I really, really like books. Once I have a book in my possession, I tend never to give it up. Unless I specifically hate it for some reason. I have a lot of books I read decades ago, and may never read again. Paperback books that don't have any substantial monetary value. I have multiple copies of books I really love, like Ulysses. If I see a used copy of it, I'll buy it. That's especially true of philosophy books. Cheap, used philosophy book? I'll buy it. A library sale is a little bit of heaven.
So, I have a lot of books. e-Books are not a solution for me. I have a thing about books, and paper, and the whole sensory experience of holding and reading a book. I like bookshelves groaning with books. My dream house would have one of those huge libraries with the ladders for climbing up to the books.
I have to move in a few weeks. The movers charge by weight, so it behooves me to release some of these books. I'm kind of stuck on the philosophy books. I tend to think that as a philosopher, I ought to have a well-rounded library of philosophy books. I'm not likely to ever teach Wittgenstein, or Schopenhauer, but I'm kind of loathe to get rid of those books. I have multiple editions of certain textbooks in my AOS. Should I get rid of those and just keep the most recent? What about my six copies of Kant's Groundwork? They're all different, and some are out of print. Or my two copies of the Critique -- really different translations. Some of these books I've been carting around for decades, since I was an undergrad. Ditch the Republic paperback since I have the Complete Works? But it was the first philosophy book I read in college! Move it? or lose it?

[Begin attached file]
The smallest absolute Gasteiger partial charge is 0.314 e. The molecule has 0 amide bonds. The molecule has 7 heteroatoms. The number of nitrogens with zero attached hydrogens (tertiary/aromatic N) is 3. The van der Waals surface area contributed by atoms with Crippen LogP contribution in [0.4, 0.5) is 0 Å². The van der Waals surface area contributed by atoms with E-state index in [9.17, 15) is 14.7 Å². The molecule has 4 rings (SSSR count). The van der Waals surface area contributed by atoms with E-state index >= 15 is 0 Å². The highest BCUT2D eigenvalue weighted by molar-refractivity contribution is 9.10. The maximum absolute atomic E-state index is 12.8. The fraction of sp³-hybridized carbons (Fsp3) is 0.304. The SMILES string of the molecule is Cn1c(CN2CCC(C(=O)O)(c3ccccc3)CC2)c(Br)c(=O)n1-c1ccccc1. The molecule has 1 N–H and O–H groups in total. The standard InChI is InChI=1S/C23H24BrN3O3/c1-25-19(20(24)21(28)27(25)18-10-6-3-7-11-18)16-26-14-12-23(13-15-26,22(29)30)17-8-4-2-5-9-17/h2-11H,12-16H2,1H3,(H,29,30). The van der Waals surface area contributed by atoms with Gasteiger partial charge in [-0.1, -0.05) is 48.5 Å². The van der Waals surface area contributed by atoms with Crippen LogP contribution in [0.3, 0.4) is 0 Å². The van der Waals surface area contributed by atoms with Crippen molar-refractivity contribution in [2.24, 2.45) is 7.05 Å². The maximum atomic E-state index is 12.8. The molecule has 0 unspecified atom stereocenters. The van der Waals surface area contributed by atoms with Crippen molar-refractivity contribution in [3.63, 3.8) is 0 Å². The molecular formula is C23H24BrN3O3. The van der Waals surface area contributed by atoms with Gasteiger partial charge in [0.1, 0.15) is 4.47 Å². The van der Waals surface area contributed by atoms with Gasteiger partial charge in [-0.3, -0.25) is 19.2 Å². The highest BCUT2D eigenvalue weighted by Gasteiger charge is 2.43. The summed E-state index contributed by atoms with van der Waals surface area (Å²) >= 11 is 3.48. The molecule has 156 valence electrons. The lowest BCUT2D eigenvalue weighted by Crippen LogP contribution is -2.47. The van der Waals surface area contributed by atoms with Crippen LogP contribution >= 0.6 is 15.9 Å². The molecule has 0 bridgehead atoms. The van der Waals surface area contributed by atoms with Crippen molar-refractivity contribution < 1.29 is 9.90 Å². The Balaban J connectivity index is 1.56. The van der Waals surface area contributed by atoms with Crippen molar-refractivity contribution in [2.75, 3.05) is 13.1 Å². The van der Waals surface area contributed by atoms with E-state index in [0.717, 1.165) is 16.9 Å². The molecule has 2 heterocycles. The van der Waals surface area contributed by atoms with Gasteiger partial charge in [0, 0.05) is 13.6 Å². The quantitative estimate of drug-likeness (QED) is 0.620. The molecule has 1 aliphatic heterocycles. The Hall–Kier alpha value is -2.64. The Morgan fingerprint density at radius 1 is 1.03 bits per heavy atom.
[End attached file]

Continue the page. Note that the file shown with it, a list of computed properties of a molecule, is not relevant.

What do you do with your old philosophy books, fellow philosophers?